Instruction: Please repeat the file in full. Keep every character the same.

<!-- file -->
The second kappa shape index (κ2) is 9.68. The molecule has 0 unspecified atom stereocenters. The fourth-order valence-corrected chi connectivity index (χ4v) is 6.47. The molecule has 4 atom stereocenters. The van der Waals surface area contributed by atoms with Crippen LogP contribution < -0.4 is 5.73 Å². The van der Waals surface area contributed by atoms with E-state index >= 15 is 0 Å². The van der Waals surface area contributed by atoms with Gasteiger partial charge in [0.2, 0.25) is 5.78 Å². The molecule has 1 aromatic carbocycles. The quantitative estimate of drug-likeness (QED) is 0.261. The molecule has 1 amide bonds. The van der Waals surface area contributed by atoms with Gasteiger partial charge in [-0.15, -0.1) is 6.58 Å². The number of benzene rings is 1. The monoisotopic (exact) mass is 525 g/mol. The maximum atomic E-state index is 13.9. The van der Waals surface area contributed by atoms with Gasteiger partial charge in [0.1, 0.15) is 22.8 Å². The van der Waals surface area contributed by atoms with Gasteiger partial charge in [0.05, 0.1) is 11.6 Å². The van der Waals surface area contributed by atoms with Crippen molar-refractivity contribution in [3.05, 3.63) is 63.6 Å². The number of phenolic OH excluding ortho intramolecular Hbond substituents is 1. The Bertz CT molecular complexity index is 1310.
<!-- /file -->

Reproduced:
The second kappa shape index (κ2) is 9.68. The molecule has 0 unspecified atom stereocenters. The fourth-order valence-corrected chi connectivity index (χ4v) is 6.47. The molecule has 4 atom stereocenters. The van der Waals surface area contributed by atoms with Crippen LogP contribution < -0.4 is 5.73 Å². The van der Waals surface area contributed by atoms with E-state index >= 15 is 0 Å². The van der Waals surface area contributed by atoms with Gasteiger partial charge in [0.2, 0.25) is 5.78 Å². The molecule has 1 aromatic carbocycles. The quantitative estimate of drug-likeness (QED) is 0.261. The molecule has 1 amide bonds. The van der Waals surface area contributed by atoms with Gasteiger partial charge in [-0.15, -0.1) is 6.58 Å². The number of benzene rings is 1. The monoisotopic (exact) mass is 525 g/mol. The maximum atomic E-state index is 13.9. The van der Waals surface area contributed by atoms with Gasteiger partial charge in [0.1, 0.15) is 22.8 Å². The van der Waals surface area contributed by atoms with Gasteiger partial charge in [0.05, 0.1) is 11.6 Å². The van der Waals surface area contributed by atoms with Crippen molar-refractivity contribution in [3.05, 3.63) is 63.6 Å². The number of phenolic OH excluding ortho intramolecular Hbond substituents is 1. The Bertz CT molecular complexity index is 1310.